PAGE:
When they find Mary, the self-proclaimed queen of lost kids, Nick feels like he’s found a home. But Allie isn’t satisfied spending eternity between worlds. Against all warnings, Allie begins learning the “Criminal Art” of haunting and ventures into dangerous territory, where a monster called the McGill threatens all the souls of Everlost.”-goodreads
This book has been on my TBR list for a while. People told me it was good, but no one told me just how amazing it was and that if I liked ‘different’ kinds of Dystopias that almost didn’t even seem like they were that I had to read this book. If I’d known that I would have read it sooner.
This is a dystopian novel published well before the Dystopian craze, so it hasn’t been appreciated as much as it should have been. I love dystopian novels but I especially like it when the reason it’s a dystopia, the controlling element that’s creating the world so it runs as it does, so that everything is controlled, I like it when that’s different. For example, in “The Dark and Hollow Places” there’s no government creating such a terrible world, it’s the fact that they’re surrounded by ZOMBIES. In Everlost, the element is that the characters are Afterlifes. They are stuck in Everlost, a land that seems to be between the living and wherever the dead are supposed to go. The children are in the living world, but no one knows they are there. The only place where they are safe from sinking into the ground like the lost souls that they are is if they’re on dead spots– places where people have died– and places that have a lot of love and memory still in them.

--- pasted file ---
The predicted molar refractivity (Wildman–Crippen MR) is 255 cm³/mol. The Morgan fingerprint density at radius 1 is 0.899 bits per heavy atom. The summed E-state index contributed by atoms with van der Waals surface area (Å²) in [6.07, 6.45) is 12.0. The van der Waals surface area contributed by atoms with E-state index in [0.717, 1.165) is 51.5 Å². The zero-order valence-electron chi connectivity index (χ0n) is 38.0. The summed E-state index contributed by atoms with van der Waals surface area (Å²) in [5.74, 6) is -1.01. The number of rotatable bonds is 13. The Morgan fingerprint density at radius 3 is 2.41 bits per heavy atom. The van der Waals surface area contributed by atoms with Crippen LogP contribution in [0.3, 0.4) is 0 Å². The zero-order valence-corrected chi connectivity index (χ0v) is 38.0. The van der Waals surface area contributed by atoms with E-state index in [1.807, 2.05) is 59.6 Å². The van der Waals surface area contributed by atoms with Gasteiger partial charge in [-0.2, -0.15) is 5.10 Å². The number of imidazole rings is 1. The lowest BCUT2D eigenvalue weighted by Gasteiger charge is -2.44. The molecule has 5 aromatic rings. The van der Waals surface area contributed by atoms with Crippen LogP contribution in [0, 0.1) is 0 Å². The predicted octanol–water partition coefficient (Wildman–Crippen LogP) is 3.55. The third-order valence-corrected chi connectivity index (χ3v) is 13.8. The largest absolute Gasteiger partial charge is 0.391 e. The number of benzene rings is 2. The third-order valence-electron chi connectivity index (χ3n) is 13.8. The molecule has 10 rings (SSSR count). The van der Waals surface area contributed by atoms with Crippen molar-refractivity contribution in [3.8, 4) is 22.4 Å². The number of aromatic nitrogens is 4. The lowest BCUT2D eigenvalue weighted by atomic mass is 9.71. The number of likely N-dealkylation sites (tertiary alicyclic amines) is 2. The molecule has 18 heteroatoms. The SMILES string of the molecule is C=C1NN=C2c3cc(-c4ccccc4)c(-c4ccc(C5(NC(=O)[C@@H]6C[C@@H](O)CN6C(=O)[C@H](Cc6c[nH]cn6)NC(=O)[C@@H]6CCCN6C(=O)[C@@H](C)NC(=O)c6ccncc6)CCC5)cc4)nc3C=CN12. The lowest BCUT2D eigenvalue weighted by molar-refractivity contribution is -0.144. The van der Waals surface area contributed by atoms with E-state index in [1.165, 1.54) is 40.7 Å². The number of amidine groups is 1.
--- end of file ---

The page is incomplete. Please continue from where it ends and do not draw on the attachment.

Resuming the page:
Which brings me to one of my favorite settings and elements of the story, The Twin Towers. There are many Afterlifes still living in the beautiful places that are the twin towers, because no one will forget them. It’s safe for them and they still get to appreciate their beauty and live there in Everlost. There are other places like this as well, but they’re the main ones of the story.
The Afterlifes were fascinating on their own. The way they could forget themselves and what they looked like, and the way some of them acted. It was bizarre, and a concept (along with the rest of the world that is Everlost) that just seemed really brilliant to me. The world itself is probably my favorite part of the book.
The main characters were really great as well, they seemed very real. I tried to think about how I would react if I suddenly came to Everlost because of my untimely death and didn’t know what was going on; and it was probably just how I would react. It’s incredibly realistic.
The twists and turns. I really did not know where the story would end up while I was reading the last few chapters. I did not think about the coins at all or what they did, and I didn’t think that Mary was doing what she was doing. I know it’s a trilogy so I had thought that nothing much was going to happen at the end because that’s how it was starting to turn out, but then the last few chapters. Wow. Lots happened.
I really can’t say anymore because I’m going to spoil everything, but Everlost was really good and if you enjoy an odd dystopian novel or more importantly a really excellent sci-fi novel that touches on so many different themes and ideas, you should definitely pick up Everlost. I can’t wait to read the rest of the trilogy!
Thank you very much Simon&Schuster for surprising me with a review copy in preparation for the third book, coming soon.
Reader’s Note: Review copies in no way, shape, or form change how I’d review a book, and they never will. UNBIASED.